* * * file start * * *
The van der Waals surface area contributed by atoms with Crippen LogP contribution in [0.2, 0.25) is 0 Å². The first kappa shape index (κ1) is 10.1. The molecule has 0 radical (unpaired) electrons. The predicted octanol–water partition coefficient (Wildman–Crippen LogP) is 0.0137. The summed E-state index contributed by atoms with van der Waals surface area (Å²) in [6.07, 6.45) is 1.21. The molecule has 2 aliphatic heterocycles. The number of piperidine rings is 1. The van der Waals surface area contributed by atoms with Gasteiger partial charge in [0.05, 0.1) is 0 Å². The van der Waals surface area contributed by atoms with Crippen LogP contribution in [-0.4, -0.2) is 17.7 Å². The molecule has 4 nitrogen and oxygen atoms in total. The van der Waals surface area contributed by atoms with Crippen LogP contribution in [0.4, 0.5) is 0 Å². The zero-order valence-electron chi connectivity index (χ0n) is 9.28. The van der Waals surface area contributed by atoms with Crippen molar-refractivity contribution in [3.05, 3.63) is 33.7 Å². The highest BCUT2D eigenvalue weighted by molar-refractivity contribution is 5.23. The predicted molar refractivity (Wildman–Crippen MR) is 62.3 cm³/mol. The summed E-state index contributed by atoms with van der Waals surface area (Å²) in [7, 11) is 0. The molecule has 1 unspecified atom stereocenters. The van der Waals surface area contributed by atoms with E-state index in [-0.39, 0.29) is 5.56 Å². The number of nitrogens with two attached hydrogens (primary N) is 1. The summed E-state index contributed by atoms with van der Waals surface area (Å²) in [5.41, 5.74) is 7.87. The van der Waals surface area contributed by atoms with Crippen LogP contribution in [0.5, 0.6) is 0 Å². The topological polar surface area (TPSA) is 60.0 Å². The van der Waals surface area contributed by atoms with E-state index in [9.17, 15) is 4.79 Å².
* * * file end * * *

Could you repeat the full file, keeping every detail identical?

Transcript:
The van der Waals surface area contributed by atoms with Crippen LogP contribution in [0.2, 0.25) is 0 Å². The first kappa shape index (κ1) is 10.1. The molecule has 0 radical (unpaired) electrons. The predicted octanol–water partition coefficient (Wildman–Crippen LogP) is 0.0137. The summed E-state index contributed by atoms with van der Waals surface area (Å²) in [6.07, 6.45) is 1.21. The molecule has 2 aliphatic heterocycles. The number of piperidine rings is 1. The van der Waals surface area contributed by atoms with Gasteiger partial charge in [0.05, 0.1) is 0 Å². The van der Waals surface area contributed by atoms with Crippen LogP contribution in [-0.4, -0.2) is 17.7 Å². The molecule has 4 nitrogen and oxygen atoms in total. The van der Waals surface area contributed by atoms with Crippen LogP contribution in [0.4, 0.5) is 0 Å². The zero-order valence-electron chi connectivity index (χ0n) is 9.28. The van der Waals surface area contributed by atoms with Crippen molar-refractivity contribution in [3.05, 3.63) is 33.7 Å². The highest BCUT2D eigenvalue weighted by molar-refractivity contribution is 5.23. The predicted molar refractivity (Wildman–Crippen MR) is 62.3 cm³/mol. The summed E-state index contributed by atoms with van der Waals surface area (Å²) in [7, 11) is 0. The molecule has 1 unspecified atom stereocenters. The van der Waals surface area contributed by atoms with E-state index in [-0.39, 0.29) is 5.56 Å². The number of nitrogens with two attached hydrogens (primary N) is 1. The summed E-state index contributed by atoms with van der Waals surface area (Å²) in [5.41, 5.74) is 7.87. The van der Waals surface area contributed by atoms with Crippen LogP contribution in [0.5, 0.6) is 0 Å². The topological polar surface area (TPSA) is 60.0 Å². The van der Waals surface area contributed by atoms with E-state index in [9.17, 15) is 4.79 Å².